The putative lncRNAs are comparable in length and exon number with that in other studies, but significantly less than known lncRNAs, which could be caused by low expression levels that could lead to incomplete assembly. Moreover, a large number of lncRNAs in embryonic brain are unspliced (empirical p-value <0.0005), which may imply that many lncRNAs are functional in nucleus (refer to Figure 6B). A recent work suggested that the transcription of Airn, spliced or unspliced, can suppress Igf2r promoter, which is more important than Airn transcription product [13]. A recent study also suggested that the transcriptional process of cis-antisense lncRNAs rather than transcriptional product regulated the overlapping imprinted protein-coding genes in the Gnas cluster [103]. Taken together, these examples at least imply that many characteristics of lncRNAs, such as lack of conservation, shorter transcripts [62], few exons and large variation in lncRNA stability [40], are consistent with inefficient splicing of lncRNAs. However, whether the unspliced tendency of lncRNAs is caused by relatively not deep sequencing is not easy to answer though many RNA-seq data are integrated, which would be efficiently explained by the availability of more RNA-seq data and the continued development of sequencing technology.

Furthermore, KD of lncRNAs often leads to significant transcriptional perturbation [39]. Our data further show that KD of transcription factors or chromatin components can lead to expression changes of average ~25 putative embryonic brain lncRNAs, significantly less than controls, suggesting widespread yet specific regulatory functions for lncRNAs. More characterization of lncRNAs by loss of function experiments would be helpful to thoroughly elucidate regulatory function of putative lncRNAs.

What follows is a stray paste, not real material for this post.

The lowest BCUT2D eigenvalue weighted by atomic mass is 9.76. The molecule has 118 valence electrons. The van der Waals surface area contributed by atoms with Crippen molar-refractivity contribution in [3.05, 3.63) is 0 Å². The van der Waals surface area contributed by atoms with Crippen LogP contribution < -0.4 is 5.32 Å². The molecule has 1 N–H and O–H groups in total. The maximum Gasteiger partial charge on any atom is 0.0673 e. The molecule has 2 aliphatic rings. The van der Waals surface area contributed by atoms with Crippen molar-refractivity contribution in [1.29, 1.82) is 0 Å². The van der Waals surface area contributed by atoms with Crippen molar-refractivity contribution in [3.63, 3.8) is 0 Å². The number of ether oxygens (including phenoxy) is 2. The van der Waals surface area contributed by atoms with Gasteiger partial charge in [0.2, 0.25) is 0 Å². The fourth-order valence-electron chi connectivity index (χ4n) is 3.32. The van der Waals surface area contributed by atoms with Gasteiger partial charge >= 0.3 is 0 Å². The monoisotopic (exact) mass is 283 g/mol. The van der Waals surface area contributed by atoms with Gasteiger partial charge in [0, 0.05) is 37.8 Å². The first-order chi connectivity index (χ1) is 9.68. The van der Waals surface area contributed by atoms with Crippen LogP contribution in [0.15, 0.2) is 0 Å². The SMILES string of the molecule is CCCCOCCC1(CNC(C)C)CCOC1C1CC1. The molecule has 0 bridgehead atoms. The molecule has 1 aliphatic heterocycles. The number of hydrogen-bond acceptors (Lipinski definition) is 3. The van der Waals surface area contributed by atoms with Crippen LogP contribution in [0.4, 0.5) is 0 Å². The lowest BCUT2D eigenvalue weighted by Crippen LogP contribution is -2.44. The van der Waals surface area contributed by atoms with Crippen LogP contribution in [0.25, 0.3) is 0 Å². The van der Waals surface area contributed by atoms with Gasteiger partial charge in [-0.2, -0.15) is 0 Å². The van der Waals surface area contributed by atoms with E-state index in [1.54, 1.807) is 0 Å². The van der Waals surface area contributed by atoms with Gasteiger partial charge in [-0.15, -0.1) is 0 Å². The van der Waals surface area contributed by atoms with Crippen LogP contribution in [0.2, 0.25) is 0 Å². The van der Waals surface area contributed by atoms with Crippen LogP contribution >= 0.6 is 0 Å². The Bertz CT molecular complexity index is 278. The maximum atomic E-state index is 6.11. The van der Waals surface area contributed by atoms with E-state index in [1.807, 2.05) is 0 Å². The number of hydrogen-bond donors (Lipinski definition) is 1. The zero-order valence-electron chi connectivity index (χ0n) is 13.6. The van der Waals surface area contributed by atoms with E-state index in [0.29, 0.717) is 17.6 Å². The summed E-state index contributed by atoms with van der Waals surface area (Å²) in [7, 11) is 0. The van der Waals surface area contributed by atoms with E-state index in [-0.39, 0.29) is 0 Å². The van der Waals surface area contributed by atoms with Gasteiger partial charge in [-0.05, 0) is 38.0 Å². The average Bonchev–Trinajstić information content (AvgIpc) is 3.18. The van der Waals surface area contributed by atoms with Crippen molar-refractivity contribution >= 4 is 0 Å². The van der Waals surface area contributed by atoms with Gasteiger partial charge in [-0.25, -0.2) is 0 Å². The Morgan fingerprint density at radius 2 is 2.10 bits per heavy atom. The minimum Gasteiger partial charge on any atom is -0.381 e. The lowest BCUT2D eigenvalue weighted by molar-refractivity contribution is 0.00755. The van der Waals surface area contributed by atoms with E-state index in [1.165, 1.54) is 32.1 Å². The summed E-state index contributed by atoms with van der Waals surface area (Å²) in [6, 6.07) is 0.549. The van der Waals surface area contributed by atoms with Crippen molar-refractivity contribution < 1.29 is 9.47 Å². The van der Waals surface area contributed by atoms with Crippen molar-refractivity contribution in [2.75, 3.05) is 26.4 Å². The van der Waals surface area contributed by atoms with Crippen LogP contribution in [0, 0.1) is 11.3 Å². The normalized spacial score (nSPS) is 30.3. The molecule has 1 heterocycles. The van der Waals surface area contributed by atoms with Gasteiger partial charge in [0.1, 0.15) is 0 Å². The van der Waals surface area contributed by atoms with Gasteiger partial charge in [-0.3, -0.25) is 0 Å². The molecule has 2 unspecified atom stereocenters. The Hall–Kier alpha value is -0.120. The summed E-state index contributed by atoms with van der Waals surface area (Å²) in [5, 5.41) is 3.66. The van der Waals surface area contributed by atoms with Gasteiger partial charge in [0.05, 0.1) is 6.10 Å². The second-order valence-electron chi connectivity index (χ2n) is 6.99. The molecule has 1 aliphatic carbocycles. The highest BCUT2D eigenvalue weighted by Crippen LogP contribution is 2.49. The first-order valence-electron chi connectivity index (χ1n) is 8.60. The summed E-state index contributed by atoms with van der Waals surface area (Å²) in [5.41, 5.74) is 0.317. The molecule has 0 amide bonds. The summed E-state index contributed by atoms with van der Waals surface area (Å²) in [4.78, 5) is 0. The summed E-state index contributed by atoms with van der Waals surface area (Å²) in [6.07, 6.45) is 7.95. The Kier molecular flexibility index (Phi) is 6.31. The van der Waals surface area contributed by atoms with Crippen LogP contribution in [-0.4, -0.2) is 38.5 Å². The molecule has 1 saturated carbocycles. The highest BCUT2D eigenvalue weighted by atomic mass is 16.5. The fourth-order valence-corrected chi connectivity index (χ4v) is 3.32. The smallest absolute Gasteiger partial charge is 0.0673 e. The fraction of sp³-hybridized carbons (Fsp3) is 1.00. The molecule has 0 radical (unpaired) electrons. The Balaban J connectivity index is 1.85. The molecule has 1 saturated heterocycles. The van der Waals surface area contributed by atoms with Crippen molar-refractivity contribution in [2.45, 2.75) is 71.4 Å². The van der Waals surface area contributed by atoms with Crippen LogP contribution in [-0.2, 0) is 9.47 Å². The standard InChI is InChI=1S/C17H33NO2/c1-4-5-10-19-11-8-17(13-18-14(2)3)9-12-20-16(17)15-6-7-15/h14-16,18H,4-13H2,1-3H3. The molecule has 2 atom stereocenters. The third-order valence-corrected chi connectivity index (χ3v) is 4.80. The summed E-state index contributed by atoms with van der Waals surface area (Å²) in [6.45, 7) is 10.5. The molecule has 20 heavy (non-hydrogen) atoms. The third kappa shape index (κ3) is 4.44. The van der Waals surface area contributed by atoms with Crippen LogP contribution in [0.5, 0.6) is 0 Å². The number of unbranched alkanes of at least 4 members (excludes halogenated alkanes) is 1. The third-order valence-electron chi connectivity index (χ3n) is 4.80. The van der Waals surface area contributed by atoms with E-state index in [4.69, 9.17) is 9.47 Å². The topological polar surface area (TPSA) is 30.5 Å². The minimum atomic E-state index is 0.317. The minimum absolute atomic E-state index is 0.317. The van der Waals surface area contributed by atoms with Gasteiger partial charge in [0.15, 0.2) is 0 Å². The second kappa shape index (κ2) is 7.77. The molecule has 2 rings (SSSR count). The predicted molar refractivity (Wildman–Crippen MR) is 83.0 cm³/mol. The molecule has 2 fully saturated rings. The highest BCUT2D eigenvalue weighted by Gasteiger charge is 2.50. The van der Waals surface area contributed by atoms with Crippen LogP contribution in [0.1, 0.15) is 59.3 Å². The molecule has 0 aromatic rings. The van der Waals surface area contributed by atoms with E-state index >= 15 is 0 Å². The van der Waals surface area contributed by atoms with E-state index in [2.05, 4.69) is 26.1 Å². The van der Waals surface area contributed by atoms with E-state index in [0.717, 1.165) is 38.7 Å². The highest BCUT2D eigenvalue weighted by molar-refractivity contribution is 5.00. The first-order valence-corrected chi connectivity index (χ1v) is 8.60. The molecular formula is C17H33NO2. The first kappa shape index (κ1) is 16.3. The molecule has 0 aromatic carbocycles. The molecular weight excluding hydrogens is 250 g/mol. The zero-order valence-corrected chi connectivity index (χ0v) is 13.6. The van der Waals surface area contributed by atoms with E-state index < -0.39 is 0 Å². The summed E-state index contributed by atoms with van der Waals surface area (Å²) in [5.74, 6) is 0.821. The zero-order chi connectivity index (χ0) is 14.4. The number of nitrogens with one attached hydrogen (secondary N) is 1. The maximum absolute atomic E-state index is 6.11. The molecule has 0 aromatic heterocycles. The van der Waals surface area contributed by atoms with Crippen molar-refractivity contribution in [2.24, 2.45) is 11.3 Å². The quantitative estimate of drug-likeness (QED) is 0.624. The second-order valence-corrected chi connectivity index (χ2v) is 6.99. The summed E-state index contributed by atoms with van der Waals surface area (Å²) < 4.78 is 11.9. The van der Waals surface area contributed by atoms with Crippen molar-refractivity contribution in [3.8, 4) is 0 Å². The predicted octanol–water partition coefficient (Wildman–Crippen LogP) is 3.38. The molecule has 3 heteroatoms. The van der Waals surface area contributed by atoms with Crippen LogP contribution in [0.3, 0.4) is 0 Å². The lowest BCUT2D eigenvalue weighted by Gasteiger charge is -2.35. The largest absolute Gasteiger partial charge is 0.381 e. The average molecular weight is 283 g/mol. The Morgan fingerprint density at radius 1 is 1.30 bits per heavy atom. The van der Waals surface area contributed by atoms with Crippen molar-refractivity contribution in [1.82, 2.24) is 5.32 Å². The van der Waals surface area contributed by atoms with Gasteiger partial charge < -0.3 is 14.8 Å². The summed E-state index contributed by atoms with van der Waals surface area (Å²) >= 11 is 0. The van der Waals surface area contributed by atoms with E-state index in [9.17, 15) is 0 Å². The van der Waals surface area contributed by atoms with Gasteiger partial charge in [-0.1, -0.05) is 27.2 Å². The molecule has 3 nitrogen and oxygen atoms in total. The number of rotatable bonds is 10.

Previously, most studies focused on lincRNAs, as the surrounding transcript structure of lincRNAs is simpler than non-coding RNAs overlapping genic regions. Other merits include the decrease of potential genomic noises and the exclusion of other transcripts in following experimental validation. The number of our putative intergenic lncRNAs is comparable with that of Guttman et al. [30], but few of which overlap with those reported in ES cells in their study, which is not unexpected, given that the tissue specific nature of lncRNA expression and different identification pipelines. Although RNA-seq provides information useful for non-coding RNA identification, it would be necessary to further explore the lncRNA world by integrating different technology, such as ChIP-seq, and poly(A)-site seq, though beyond the scope of this study. We envision that combination of different data sources including sequencing data and functional genomics data by more effective high-throughput data processing algorithms and pipelines would greatly enhance the understandings of lncRNA function and help identify additional lncRNAs for functional studies.

Conclusions

Based on the publicly available mRNA-seq data from embryonic brain, we excavate putative embryonic brain development related lncRNAs based on a customed pipeline. We characterize putative lncRNAs by expression, genomic annotation and epigenomic data, confirming the validity of our customed pipeline. The putative embryonic brain lncRNAs show significant association with neighboring genes having regulatory function in brain development and transcription regulation. Furthermore, putative embryonic brain lncRNAs tend to close to or themselves are potential imprinted genes. Chromatin regulators Sall4, Suv39h2, Iws1 and Ruvbl1 are most likely to associate with putative embryonic brain lncRNAs. Taken together, the systematic analysis of putative lncRNAs would provide novel insights into uncharacterized mouse genome regions and into the relationships with embryonic brain development.

Materials and Methods

Ethics Statement

Care and handling of all experimental animals used in this work were conducted in accordance with Harbin Institute of Technology’s institutional animal care and use committee policies and all efforts were made to minimize suffering. The protocol was approved by School of Life Science and Technology, State Key Laboratory of Urban Water Resource and Environment, Harbin Institute of Technology (Permit Number: 2012–56).

Datasets

Seventeen PolyA+ RNA-seq datasets from different stages of developmental brain tissues and six datasets from ES cells were collected from the ENCODE project [104] and were downloaded from the NCBI SRA website. The sample information of RNA-seq data are listed in Table S1.